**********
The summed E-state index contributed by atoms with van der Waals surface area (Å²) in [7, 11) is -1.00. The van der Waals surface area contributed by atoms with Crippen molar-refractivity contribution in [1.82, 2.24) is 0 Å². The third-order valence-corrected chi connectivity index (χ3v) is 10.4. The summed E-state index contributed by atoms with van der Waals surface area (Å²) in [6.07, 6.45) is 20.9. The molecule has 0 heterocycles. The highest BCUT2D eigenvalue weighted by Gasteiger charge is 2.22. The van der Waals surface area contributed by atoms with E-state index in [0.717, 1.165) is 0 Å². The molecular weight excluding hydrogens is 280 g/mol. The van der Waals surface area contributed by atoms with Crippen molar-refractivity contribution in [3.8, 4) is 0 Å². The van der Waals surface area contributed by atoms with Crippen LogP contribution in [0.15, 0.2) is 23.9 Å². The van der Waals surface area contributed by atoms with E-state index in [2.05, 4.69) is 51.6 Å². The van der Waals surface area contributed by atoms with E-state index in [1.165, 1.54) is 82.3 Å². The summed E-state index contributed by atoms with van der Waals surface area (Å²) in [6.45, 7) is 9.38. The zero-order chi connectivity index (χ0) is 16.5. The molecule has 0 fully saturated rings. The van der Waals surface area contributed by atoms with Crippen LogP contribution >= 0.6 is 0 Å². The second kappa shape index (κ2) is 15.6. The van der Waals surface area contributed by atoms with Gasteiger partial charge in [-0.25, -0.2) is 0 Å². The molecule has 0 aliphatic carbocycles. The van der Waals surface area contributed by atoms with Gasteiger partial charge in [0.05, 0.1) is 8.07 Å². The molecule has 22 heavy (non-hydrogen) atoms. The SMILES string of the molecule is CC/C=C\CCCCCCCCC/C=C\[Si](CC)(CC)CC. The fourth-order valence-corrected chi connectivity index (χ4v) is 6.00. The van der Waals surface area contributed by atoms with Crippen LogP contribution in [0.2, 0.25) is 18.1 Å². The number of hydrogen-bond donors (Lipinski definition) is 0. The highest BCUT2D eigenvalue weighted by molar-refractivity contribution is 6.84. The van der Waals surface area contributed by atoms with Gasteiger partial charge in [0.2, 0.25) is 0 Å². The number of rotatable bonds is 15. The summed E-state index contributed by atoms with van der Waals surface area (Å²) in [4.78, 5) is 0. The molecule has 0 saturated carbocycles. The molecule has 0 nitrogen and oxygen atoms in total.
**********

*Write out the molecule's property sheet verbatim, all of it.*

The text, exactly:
The summed E-state index contributed by atoms with van der Waals surface area (Å²) in [7, 11) is -1.00. The van der Waals surface area contributed by atoms with Crippen molar-refractivity contribution in [1.82, 2.24) is 0 Å². The third-order valence-corrected chi connectivity index (χ3v) is 10.4. The summed E-state index contributed by atoms with van der Waals surface area (Å²) in [6.07, 6.45) is 20.9. The molecule has 0 heterocycles. The highest BCUT2D eigenvalue weighted by Gasteiger charge is 2.22. The van der Waals surface area contributed by atoms with E-state index in [0.717, 1.165) is 0 Å². The molecular weight excluding hydrogens is 280 g/mol. The van der Waals surface area contributed by atoms with Crippen molar-refractivity contribution in [3.8, 4) is 0 Å². The van der Waals surface area contributed by atoms with Crippen LogP contribution in [0.15, 0.2) is 23.9 Å². The van der Waals surface area contributed by atoms with E-state index in [2.05, 4.69) is 51.6 Å². The van der Waals surface area contributed by atoms with E-state index in [1.165, 1.54) is 82.3 Å². The summed E-state index contributed by atoms with van der Waals surface area (Å²) in [6.45, 7) is 9.38. The zero-order chi connectivity index (χ0) is 16.5. The molecule has 0 fully saturated rings. The van der Waals surface area contributed by atoms with Crippen LogP contribution >= 0.6 is 0 Å². The second kappa shape index (κ2) is 15.6. The van der Waals surface area contributed by atoms with Gasteiger partial charge in [-0.25, -0.2) is 0 Å². The molecule has 0 aliphatic carbocycles. The van der Waals surface area contributed by atoms with Gasteiger partial charge in [0.05, 0.1) is 8.07 Å². The molecule has 22 heavy (non-hydrogen) atoms. The SMILES string of the molecule is CC/C=C\CCCCCCCCC/C=C\[Si](CC)(CC)CC. The fourth-order valence-corrected chi connectivity index (χ4v) is 6.00. The van der Waals surface area contributed by atoms with Crippen LogP contribution in [0.2, 0.25) is 18.1 Å². The number of hydrogen-bond donors (Lipinski definition) is 0. The highest BCUT2D eigenvalue weighted by molar-refractivity contribution is 6.84. The van der Waals surface area contributed by atoms with Gasteiger partial charge in [0.2, 0.25) is 0 Å². The number of rotatable bonds is 15. The summed E-state index contributed by atoms with van der Waals surface area (Å²) in [4.78, 5) is 0. The molecule has 0 saturated carbocycles. The molecule has 0 nitrogen and oxygen atoms in total.